Taiwanese Leading Bicycle Store Brand Attaque Brings A New Twist On The Traditional Concept Of Concept Bicycle Stores To Malaysia With Their Launching Of The Attaque Brand Locally.
Attaque is a Taiwanese brand that came onto the market in October 2013, making it a newcomer to the competitive world of cycling retail trade. Founded by Wei Hong-Fan, scion of the Wei family, famous for their successful noodle manufacturing business, the Attaque line of concept stores, as a channel brand, have a unique concept in approaching the product mix and retail brands that their concept stores carry. Where most concept stores from the big name manufacturers require that retailers carrying their brand only sell the products that are specified, Attaque has gone the other way, letting their concept stores sell other brands that complement, or enlarge, their range of offerings. This is in keeping with Attaque’s philosophy of giving the customer what they want, in terms of an “A-class presentation with A-class service.”
THE ATTAQUE BEGINS
Harry Liao, Attaque General Manager, elaborates, “We are a new brand in the market, and we have to do something different. Our competitors, 100% of them, have exclusive shops. But the dealers, they really want to sell our brand, Gusto. But those brands, they said to the dealer, ‘You cannot sell Gusto.’ So the dealers said, ‘Sorry, we cannot sell Gusto.’ So, I thought, we have to do it through our own channel, otherwise no one is going to sell our brand in Taiwan.” From that initial premise, Attaque now has 20 outlets in Taiwan, beginning from October. In China, they have 128 outlets, with an average of one Attaque outlet opening every week.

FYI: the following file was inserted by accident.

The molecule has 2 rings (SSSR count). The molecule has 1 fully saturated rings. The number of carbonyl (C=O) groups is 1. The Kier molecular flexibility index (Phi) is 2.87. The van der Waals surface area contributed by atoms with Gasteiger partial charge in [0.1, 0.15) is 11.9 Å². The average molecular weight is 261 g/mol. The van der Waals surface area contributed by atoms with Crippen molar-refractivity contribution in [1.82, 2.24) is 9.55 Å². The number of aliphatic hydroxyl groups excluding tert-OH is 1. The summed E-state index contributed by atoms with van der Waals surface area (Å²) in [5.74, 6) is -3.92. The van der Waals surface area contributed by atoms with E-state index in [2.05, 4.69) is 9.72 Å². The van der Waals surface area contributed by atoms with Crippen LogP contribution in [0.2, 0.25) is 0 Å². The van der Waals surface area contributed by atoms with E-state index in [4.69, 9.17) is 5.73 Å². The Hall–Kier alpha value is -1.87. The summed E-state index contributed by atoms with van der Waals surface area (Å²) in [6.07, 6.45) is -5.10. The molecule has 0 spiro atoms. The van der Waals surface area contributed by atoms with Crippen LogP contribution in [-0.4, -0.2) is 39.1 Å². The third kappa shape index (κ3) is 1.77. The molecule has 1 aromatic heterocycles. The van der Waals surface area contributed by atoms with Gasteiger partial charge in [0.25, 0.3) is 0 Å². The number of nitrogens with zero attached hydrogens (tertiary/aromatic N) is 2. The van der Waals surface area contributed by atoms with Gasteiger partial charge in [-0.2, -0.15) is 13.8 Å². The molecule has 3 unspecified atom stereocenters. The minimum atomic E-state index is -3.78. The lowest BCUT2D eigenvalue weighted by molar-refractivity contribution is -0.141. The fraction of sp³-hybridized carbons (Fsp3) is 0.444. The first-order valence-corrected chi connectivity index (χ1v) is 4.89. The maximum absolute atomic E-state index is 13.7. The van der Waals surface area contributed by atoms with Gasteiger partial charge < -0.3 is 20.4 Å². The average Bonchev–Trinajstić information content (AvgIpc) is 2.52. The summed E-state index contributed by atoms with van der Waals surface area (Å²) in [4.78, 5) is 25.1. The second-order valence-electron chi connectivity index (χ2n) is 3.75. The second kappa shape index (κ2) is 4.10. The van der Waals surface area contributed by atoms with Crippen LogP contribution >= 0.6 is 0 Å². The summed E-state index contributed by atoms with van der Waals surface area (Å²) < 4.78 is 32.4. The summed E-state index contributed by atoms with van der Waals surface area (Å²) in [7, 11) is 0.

Attaque was born out of the background of research and development that is shared by Wei Hong-Fan and Harry. An initial meeting as engineering colleagues working in Foxconn 10 years ago led to Wei bringing Harry along with him to a manufacturing venture, making casings and components for cellular phones. This brought them to carbon fiber to be used in the manufacture of casing components. Harry says, “About 4 or 5 years ago, we took our knowledge of carbon fiber and began in the bicycle industry.” This began with Gusto bikes as a brand, and led to the creation of Attaque as a channel brand.
GO FOR THE GUSTO
Harry is clear about the fact that Attaque does not stop any of its dealers from carrying other brands that will complement their range of products on sale in the store. “For me, it’s very good. Think about it. If we have other brands, the customer can look and see. For us, it generates interest.”
Talking about Gusto bikes, Harry says, “Gusto will always be a very high value brand at affordable prices. Everyone will be able to afford it. And for Attaque, there are no distributors. The dealer sells directly to the end user. The bike comes straight from the factory, then through the dealer; there are no distributors, there is no middle person. This lets us keep the prices at good value.”
Harry forecasts a healthy growth for Attaque in the coming year. He put forward one of their strategies as a brand for thought, where Attaque assumes the risk for dealers in terms of stocking. “We cannot predict what will happen in the coming year, so we assume the risk for the dealer by holding the stock in the warehouse for them, and they will order as they require. We also buy up unsold stock if necessary, or provide promotional gifts.” Harry also emphasises that Attaque builds strong relationships with their dealers, “I need to know, as the GM, what is happening in the market. So I spend a lot of time with the dealers.”
Gusto bikes also come with a lifetime warranty. Harry elaborates, “Obviously, our brand is a new brand. So the important thing is to guarantee that our brand is a good brand, that it is quality. So, how do you guarantee your product? So, I provide a lifetime warranty, I guarantee my product. Secondly, a brand is only as good as its service, especially added value service. For me, warranty is one part of the service. So, you cannot sell a product, then say 3 years later, ‘This is not my problem.’ This is not the brand image I want.”